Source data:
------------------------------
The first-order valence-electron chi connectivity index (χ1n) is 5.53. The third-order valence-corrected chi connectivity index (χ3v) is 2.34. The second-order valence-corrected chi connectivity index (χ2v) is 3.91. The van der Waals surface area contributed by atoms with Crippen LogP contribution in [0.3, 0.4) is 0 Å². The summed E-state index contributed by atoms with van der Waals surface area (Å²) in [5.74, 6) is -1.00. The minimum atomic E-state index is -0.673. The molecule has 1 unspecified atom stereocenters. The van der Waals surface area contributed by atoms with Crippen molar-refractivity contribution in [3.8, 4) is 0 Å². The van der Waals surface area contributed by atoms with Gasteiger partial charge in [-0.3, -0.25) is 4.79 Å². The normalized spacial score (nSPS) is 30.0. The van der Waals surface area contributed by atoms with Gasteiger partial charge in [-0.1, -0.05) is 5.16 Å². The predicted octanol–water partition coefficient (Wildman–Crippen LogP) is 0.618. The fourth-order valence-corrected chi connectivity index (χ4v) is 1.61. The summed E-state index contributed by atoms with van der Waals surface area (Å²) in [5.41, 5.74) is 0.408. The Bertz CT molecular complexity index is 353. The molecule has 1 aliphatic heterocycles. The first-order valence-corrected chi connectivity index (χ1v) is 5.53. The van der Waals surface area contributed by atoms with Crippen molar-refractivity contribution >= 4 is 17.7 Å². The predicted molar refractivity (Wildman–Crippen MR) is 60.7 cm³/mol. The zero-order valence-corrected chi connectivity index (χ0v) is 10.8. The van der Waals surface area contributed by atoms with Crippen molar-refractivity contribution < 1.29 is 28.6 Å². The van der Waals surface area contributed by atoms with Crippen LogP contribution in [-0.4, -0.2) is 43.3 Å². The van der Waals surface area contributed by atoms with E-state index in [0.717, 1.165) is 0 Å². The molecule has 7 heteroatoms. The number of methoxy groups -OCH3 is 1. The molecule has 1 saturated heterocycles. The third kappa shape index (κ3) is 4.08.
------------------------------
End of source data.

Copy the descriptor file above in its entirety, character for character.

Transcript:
The first-order valence-electron chi connectivity index (χ1n) is 5.53. The third-order valence-corrected chi connectivity index (χ3v) is 2.34. The second-order valence-corrected chi connectivity index (χ2v) is 3.91. The van der Waals surface area contributed by atoms with Crippen LogP contribution in [0.3, 0.4) is 0 Å². The summed E-state index contributed by atoms with van der Waals surface area (Å²) in [5.74, 6) is -1.00. The minimum atomic E-state index is -0.673. The molecule has 1 unspecified atom stereocenters. The van der Waals surface area contributed by atoms with Crippen molar-refractivity contribution in [3.8, 4) is 0 Å². The van der Waals surface area contributed by atoms with Gasteiger partial charge in [-0.3, -0.25) is 4.79 Å². The normalized spacial score (nSPS) is 30.0. The van der Waals surface area contributed by atoms with Gasteiger partial charge in [-0.1, -0.05) is 5.16 Å². The predicted octanol–water partition coefficient (Wildman–Crippen LogP) is 0.618. The fourth-order valence-corrected chi connectivity index (χ4v) is 1.61. The summed E-state index contributed by atoms with van der Waals surface area (Å²) in [5.41, 5.74) is 0.408. The Bertz CT molecular complexity index is 353. The molecule has 1 aliphatic heterocycles. The first-order valence-corrected chi connectivity index (χ1v) is 5.53. The van der Waals surface area contributed by atoms with Crippen molar-refractivity contribution >= 4 is 17.7 Å². The predicted molar refractivity (Wildman–Crippen MR) is 60.7 cm³/mol. The zero-order valence-corrected chi connectivity index (χ0v) is 10.8. The van der Waals surface area contributed by atoms with Crippen molar-refractivity contribution < 1.29 is 28.6 Å². The van der Waals surface area contributed by atoms with Crippen LogP contribution in [-0.4, -0.2) is 43.3 Å². The van der Waals surface area contributed by atoms with E-state index in [0.717, 1.165) is 0 Å². The molecule has 7 heteroatoms. The number of methoxy groups -OCH3 is 1. The molecule has 1 saturated heterocycles. The third kappa shape index (κ3) is 4.08.